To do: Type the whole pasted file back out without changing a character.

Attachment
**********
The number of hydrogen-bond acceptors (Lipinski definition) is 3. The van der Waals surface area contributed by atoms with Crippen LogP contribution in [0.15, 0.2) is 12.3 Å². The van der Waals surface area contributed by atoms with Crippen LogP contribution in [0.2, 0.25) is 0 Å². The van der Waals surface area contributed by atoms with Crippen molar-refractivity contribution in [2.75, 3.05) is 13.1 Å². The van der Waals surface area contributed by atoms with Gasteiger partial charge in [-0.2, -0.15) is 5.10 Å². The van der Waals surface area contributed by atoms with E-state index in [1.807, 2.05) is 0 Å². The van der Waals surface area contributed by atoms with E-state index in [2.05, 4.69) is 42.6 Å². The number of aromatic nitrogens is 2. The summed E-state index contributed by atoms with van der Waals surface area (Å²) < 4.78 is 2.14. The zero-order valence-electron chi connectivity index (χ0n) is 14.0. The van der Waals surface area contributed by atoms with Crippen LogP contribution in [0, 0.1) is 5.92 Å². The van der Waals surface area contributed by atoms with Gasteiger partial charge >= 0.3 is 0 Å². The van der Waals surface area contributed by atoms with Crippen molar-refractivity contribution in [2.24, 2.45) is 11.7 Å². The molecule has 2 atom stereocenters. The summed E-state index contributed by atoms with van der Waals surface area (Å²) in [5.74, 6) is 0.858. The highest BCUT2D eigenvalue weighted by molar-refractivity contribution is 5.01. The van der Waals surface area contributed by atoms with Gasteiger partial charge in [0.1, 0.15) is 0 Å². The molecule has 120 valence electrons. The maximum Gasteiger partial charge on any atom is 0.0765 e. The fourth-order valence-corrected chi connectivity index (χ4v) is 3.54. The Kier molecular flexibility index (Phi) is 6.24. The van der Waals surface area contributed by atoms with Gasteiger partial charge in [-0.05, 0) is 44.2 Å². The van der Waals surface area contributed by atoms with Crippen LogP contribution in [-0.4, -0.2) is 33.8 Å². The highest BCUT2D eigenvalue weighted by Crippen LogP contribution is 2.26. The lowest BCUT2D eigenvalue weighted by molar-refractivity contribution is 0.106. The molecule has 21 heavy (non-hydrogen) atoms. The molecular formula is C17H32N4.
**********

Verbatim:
The number of hydrogen-bond acceptors (Lipinski definition) is 3. The van der Waals surface area contributed by atoms with Crippen LogP contribution in [0.15, 0.2) is 12.3 Å². The van der Waals surface area contributed by atoms with Crippen LogP contribution in [0.2, 0.25) is 0 Å². The van der Waals surface area contributed by atoms with Crippen molar-refractivity contribution in [2.75, 3.05) is 13.1 Å². The van der Waals surface area contributed by atoms with Gasteiger partial charge in [-0.2, -0.15) is 5.10 Å². The van der Waals surface area contributed by atoms with E-state index in [1.807, 2.05) is 0 Å². The van der Waals surface area contributed by atoms with E-state index in [2.05, 4.69) is 42.6 Å². The number of aromatic nitrogens is 2. The summed E-state index contributed by atoms with van der Waals surface area (Å²) < 4.78 is 2.14. The zero-order valence-electron chi connectivity index (χ0n) is 14.0. The van der Waals surface area contributed by atoms with Crippen LogP contribution in [0, 0.1) is 5.92 Å². The van der Waals surface area contributed by atoms with Gasteiger partial charge >= 0.3 is 0 Å². The van der Waals surface area contributed by atoms with Crippen molar-refractivity contribution in [2.24, 2.45) is 11.7 Å². The molecule has 2 atom stereocenters. The summed E-state index contributed by atoms with van der Waals surface area (Å²) in [5.74, 6) is 0.858. The highest BCUT2D eigenvalue weighted by molar-refractivity contribution is 5.01. The van der Waals surface area contributed by atoms with Gasteiger partial charge in [0.1, 0.15) is 0 Å². The molecule has 120 valence electrons. The maximum Gasteiger partial charge on any atom is 0.0765 e. The fourth-order valence-corrected chi connectivity index (χ4v) is 3.54. The Kier molecular flexibility index (Phi) is 6.24. The van der Waals surface area contributed by atoms with Gasteiger partial charge in [-0.05, 0) is 44.2 Å². The van der Waals surface area contributed by atoms with Crippen LogP contribution in [-0.4, -0.2) is 33.8 Å². The highest BCUT2D eigenvalue weighted by Crippen LogP contribution is 2.26. The lowest BCUT2D eigenvalue weighted by molar-refractivity contribution is 0.106. The molecule has 21 heavy (non-hydrogen) atoms. The molecular formula is C17H32N4.